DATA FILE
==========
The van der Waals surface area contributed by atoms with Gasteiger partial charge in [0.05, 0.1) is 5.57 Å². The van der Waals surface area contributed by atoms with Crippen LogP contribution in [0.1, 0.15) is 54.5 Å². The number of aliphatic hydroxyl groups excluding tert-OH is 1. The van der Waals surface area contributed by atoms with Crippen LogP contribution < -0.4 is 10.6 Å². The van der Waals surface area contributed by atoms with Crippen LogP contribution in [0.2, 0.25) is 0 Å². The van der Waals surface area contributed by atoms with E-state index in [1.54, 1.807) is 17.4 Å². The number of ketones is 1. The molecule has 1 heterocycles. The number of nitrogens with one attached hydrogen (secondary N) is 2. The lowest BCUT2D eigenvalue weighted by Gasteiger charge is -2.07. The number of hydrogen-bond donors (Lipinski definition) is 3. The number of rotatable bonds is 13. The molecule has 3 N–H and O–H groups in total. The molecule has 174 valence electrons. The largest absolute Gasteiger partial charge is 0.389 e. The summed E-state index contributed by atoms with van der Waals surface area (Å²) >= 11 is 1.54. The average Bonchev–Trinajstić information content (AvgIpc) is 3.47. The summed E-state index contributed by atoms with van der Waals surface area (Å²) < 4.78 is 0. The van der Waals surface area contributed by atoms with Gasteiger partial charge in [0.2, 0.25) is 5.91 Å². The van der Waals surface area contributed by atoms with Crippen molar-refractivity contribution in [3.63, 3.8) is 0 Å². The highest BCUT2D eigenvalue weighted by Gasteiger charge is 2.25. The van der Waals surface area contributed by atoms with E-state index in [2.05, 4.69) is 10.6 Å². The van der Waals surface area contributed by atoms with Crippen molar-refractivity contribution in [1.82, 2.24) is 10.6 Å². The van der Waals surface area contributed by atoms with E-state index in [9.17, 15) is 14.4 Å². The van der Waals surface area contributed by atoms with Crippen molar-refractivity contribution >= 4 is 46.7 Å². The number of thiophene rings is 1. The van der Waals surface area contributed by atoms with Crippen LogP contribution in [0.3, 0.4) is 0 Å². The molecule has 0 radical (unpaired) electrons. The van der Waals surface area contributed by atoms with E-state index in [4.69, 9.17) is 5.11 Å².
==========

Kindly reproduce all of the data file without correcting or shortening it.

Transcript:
The van der Waals surface area contributed by atoms with Gasteiger partial charge in [0.05, 0.1) is 5.57 Å². The van der Waals surface area contributed by atoms with Crippen LogP contribution in [0.1, 0.15) is 54.5 Å². The number of aliphatic hydroxyl groups excluding tert-OH is 1. The van der Waals surface area contributed by atoms with Crippen LogP contribution < -0.4 is 10.6 Å². The van der Waals surface area contributed by atoms with Crippen LogP contribution in [0.2, 0.25) is 0 Å². The van der Waals surface area contributed by atoms with E-state index in [1.54, 1.807) is 17.4 Å². The number of ketones is 1. The molecule has 1 heterocycles. The number of nitrogens with one attached hydrogen (secondary N) is 2. The lowest BCUT2D eigenvalue weighted by Gasteiger charge is -2.07. The number of hydrogen-bond donors (Lipinski definition) is 3. The number of rotatable bonds is 13. The molecule has 3 N–H and O–H groups in total. The molecule has 174 valence electrons. The largest absolute Gasteiger partial charge is 0.389 e. The summed E-state index contributed by atoms with van der Waals surface area (Å²) >= 11 is 1.54. The average Bonchev–Trinajstić information content (AvgIpc) is 3.47. The summed E-state index contributed by atoms with van der Waals surface area (Å²) < 4.78 is 0. The van der Waals surface area contributed by atoms with Gasteiger partial charge in [0.2, 0.25) is 5.91 Å². The van der Waals surface area contributed by atoms with Crippen molar-refractivity contribution in [3.63, 3.8) is 0 Å². The highest BCUT2D eigenvalue weighted by Gasteiger charge is 2.25. The van der Waals surface area contributed by atoms with E-state index in [2.05, 4.69) is 10.6 Å². The van der Waals surface area contributed by atoms with Crippen molar-refractivity contribution in [1.82, 2.24) is 10.6 Å². The van der Waals surface area contributed by atoms with E-state index in [9.17, 15) is 14.4 Å². The van der Waals surface area contributed by atoms with Crippen molar-refractivity contribution >= 4 is 46.7 Å². The number of thiophene rings is 1. The van der Waals surface area contributed by atoms with Crippen LogP contribution in [0.3, 0.4) is 0 Å². The molecule has 0 radical (unpaired) electrons. The van der Waals surface area contributed by atoms with E-state index in [4.69, 9.17) is 5.11 Å².